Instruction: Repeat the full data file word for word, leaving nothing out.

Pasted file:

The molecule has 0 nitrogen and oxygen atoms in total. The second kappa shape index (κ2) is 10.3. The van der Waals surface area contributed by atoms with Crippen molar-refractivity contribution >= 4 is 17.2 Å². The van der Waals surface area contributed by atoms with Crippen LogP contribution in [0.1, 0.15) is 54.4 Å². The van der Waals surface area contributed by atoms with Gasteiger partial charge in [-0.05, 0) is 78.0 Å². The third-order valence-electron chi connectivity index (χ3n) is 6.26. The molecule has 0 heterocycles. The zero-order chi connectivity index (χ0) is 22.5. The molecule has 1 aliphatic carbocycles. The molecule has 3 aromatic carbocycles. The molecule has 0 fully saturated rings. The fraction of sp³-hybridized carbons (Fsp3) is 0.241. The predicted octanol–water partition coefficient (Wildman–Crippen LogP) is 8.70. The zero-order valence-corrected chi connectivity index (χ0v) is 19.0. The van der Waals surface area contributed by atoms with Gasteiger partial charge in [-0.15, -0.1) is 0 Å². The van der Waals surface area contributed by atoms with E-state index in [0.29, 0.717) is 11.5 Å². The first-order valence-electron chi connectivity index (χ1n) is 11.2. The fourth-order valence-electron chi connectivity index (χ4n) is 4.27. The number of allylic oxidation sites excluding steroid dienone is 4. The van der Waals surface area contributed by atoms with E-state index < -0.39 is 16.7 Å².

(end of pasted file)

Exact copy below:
The molecule has 0 nitrogen and oxygen atoms in total. The second kappa shape index (κ2) is 10.3. The van der Waals surface area contributed by atoms with Crippen molar-refractivity contribution >= 4 is 17.2 Å². The van der Waals surface area contributed by atoms with Crippen LogP contribution in [0.1, 0.15) is 54.4 Å². The van der Waals surface area contributed by atoms with Gasteiger partial charge in [-0.05, 0) is 78.0 Å². The third-order valence-electron chi connectivity index (χ3n) is 6.26. The molecule has 0 heterocycles. The zero-order chi connectivity index (χ0) is 22.5. The molecule has 1 aliphatic carbocycles. The molecule has 3 aromatic carbocycles. The molecule has 0 fully saturated rings. The fraction of sp³-hybridized carbons (Fsp3) is 0.241. The predicted octanol–water partition coefficient (Wildman–Crippen LogP) is 8.70. The zero-order valence-corrected chi connectivity index (χ0v) is 19.0. The van der Waals surface area contributed by atoms with Gasteiger partial charge in [-0.15, -0.1) is 0 Å². The van der Waals surface area contributed by atoms with E-state index in [0.29, 0.717) is 11.5 Å². The first-order valence-electron chi connectivity index (χ1n) is 11.2. The fourth-order valence-electron chi connectivity index (χ4n) is 4.27. The number of allylic oxidation sites excluding steroid dienone is 4. The van der Waals surface area contributed by atoms with E-state index < -0.39 is 16.7 Å².